Re: About FaBiO and CiTO

Dear Eric,

> Thank you so much for your kind response and very helpful guidance on the use of SPAR ontologies.  Our citation model is very fluid at this point where it is easy to make changes and I would prefer making changes based on your recommendations prior to our request for comments in early January.

That’s great!

> We did look at biro:BibliographicRecord at one point but weren't sure about its use.  I'll look over this, if we find additional properties that are not in the scope of biro:BibliographicRecord I am wondering if our additional properties could serve as requests for additional properties within BIRO?  If we did use this I'd have to ask our other co-editors about the use of FaBIO:work.

I’m just wondering right now… I don’t know what is the right meaning of the duv:DataCitation class, but I think two alternatives are possible:

1. it is a bibliographic reference contained in an entity, e.g., a paper (i.e., the citing paper), to a particular dataset, which is then characterised by a text that, in some way, refers to the actual cited dataset;
2. it is the actual dataset that is cited by the citing entity.

If 1) is true, then it seems quite odd to me that a reference has a title and other attributes typically related with a proper bibliographic resource: they are actually attributes of the referenced work. In SPAR, that scenario could be modelled by means of the class bibo:BibliographicReference and the classes fabio:Work and fabio:Expression (or one of their subclasses). For instance, suppose that we have a paper A citing a dataset B by using the following bibliographic reference:

Doe, J. (2015). The example dataset to cite. Version 1, Sept 15, 2015. DOI: 10.3456/4567.21

Then, in SPAR, a good way for modelling this will be (I’m using Turtle now):

:dataset-b a fabio:Dataset , dcat:Dataset ;
 dcterms:title "The example dataset to cite" ;
 prism:doi "10.3456/4567.21" ;
 dcterms:creator :j-doe ;
 frbr:realization :dataset-b-v1 .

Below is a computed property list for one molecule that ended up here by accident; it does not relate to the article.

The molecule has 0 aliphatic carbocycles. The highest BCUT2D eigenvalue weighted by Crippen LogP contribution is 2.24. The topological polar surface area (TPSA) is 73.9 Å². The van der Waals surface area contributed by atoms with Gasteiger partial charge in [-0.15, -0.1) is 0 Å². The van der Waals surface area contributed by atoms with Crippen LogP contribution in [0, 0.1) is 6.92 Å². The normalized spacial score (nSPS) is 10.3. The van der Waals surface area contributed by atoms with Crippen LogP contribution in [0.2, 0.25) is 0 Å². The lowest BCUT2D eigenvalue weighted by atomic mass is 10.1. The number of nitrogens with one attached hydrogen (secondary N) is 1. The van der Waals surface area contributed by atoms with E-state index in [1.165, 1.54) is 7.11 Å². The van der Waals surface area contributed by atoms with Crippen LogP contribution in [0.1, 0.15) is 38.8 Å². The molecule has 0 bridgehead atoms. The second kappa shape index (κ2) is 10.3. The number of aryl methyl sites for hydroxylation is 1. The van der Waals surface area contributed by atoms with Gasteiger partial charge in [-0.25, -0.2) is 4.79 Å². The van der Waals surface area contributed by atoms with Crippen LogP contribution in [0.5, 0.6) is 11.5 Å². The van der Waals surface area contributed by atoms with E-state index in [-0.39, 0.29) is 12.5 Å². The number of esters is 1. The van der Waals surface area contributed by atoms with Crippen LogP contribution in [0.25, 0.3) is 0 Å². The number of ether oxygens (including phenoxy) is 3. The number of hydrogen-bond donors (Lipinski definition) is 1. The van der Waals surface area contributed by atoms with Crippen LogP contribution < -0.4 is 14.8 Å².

:dataset-b-v1 a fabio:Expression ;
 pav:version "Version 1" ;
 prism:publicationDate "2015-09-15"^^xsd:date .

:paper-a-work a fabio:ResearchPaper ;
 frbr:realization :paper-a-expression .

:paper-a-expression a fabio:JournalArticle ;
 frbr:part :reference-to-dataset-b .

:reference-to-dataset-b a biro:BibliographicReference, duv:DataCitation ;
 dcterms:bibliographicCitation "Doe, J. (2015). The example dataset to cite. Version 1, Sept 15, 2015. DOI: 10.3456/4567.21" ;
 biro:references :dataset-b-2015-04-01 .

:paper-a-cites-dataset-b a cito:CitationAct ;
 cito:hasCitingEntity :paper-a-expression ;
 cito:hasCitedEntity :dataset-b-v1 .

As you can see, the title, the DOI, etc., are not attributes of the bibliographic reference included in the citing paper, but are attributes of the actual cited dataset. Note that I’ve used pav:version ( <>) for indicating the version number here because dcterms:hasVersion actually relates two resources rather than a resource with a literal. Note that here the duv:hasWork has been replaced by frbr:part (in the other direction, but also frbr:partOf exist in case it is needed).

Another note: when we speak about citations, expressions (in terms of FaBiO/FRBR ontological entities) should always exist, since they actually define the actual content of a paper/dataset rather than its pure essence (i.e., the FaBiO/FRBR work). Citations, in our scenarios, should exist only when they are explicitly created by means of a text. That’s why I’ve used fabio:Expression and fabio:JournalArticle (which is a subclass of fabio:Expression) as proper entities linked to the related works (i.e., fabio:ResearchPaper and fabio:Dataset, that are subclasses of fabio:Work).

On the other hand, if the alternative 2) is true, then, we can avoid the explicit specification of such :reference-to-dataset-b, and consider our duv:DataCitation as the dataset (actually, a particular version of a dataset) cited. But then I’m not sure duv:DataCitation is actually a good name, it may be just fabio:Expression.

> It might interest you as well that we are looking at several non-semantic vocabularies expressed in XML ( <>)

I’ve done a bit of work on JATS to SPAR conversion (see [1] for more details), and, while the mapping is always possible, it is not so direct as one can guess. I didn’t know about this new spec from Debbie, but it seems a very good XML spec to me, thanks.

> and JSON (e.g. <>) and the BFO/IBO/IAO ontology suite .

I know them, but honestly not an expert yet.

>   I'd like to attempt map citation classes from the SPAR vocabularies to these within the scope of DUV to get buy-in about our approach in other metadata communities.  If you are aware of any work like this and can let us know, please let me know.

Beside the JATS to SPAR work, I don’t have any. However, I would be interested in working on the mapping between BibJSON and SPAR indeed…

I hope it may help.
Have a nice day :-)


# Rererences
1. Peroni, S., Lapeyre, D. A., Shotton, D. (2012). Mapping JATS to RDF using the SPAR (Semantic Publishing and Referencing) Ontologies. In Proceeding of the Journal Article Tag Suite Conference 2012 (JATS-Con 2012). Bethesda, Maryland, USA: National Center for Biotechnology Information. <> 

Silvio Peroni, Ph.D.
Department of Computer Science and Engineering
University of Bologna, Bologna (Italy)
Tel: +39 051 2094871
Twitter: essepuntato

Received on Wednesday, 23 December 2015 22:24:53 UTC